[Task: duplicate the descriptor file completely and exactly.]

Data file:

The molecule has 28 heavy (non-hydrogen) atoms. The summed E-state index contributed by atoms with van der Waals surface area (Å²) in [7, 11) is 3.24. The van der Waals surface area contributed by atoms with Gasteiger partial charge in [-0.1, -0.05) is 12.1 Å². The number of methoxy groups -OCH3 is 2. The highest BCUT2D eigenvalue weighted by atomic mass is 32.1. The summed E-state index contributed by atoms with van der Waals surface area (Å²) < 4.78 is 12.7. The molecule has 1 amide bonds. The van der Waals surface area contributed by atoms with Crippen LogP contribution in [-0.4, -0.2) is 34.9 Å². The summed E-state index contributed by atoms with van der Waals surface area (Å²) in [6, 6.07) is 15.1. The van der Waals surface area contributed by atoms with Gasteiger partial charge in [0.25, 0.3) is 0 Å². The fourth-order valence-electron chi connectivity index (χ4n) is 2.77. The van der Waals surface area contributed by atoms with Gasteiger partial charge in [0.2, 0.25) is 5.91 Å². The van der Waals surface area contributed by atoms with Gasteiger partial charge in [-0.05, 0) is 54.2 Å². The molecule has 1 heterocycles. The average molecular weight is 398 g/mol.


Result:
The molecule has 28 heavy (non-hydrogen) atoms. The summed E-state index contributed by atoms with van der Waals surface area (Å²) in [7, 11) is 3.24. The van der Waals surface area contributed by atoms with Gasteiger partial charge in [-0.1, -0.05) is 12.1 Å². The number of methoxy groups -OCH3 is 2. The highest BCUT2D eigenvalue weighted by atomic mass is 32.1. The summed E-state index contributed by atoms with van der Waals surface area (Å²) < 4.78 is 12.7. The molecule has 1 amide bonds. The van der Waals surface area contributed by atoms with Crippen LogP contribution in [-0.4, -0.2) is 34.9 Å². The summed E-state index contributed by atoms with van der Waals surface area (Å²) in [6, 6.07) is 15.1. The van der Waals surface area contributed by atoms with Gasteiger partial charge in [0.25, 0.3) is 0 Å². The fourth-order valence-electron chi connectivity index (χ4n) is 2.77. The van der Waals surface area contributed by atoms with Gasteiger partial charge in [0.2, 0.25) is 5.91 Å². The van der Waals surface area contributed by atoms with Gasteiger partial charge in [-0.05, 0) is 54.2 Å². The molecule has 1 heterocycles. The average molecular weight is 398 g/mol.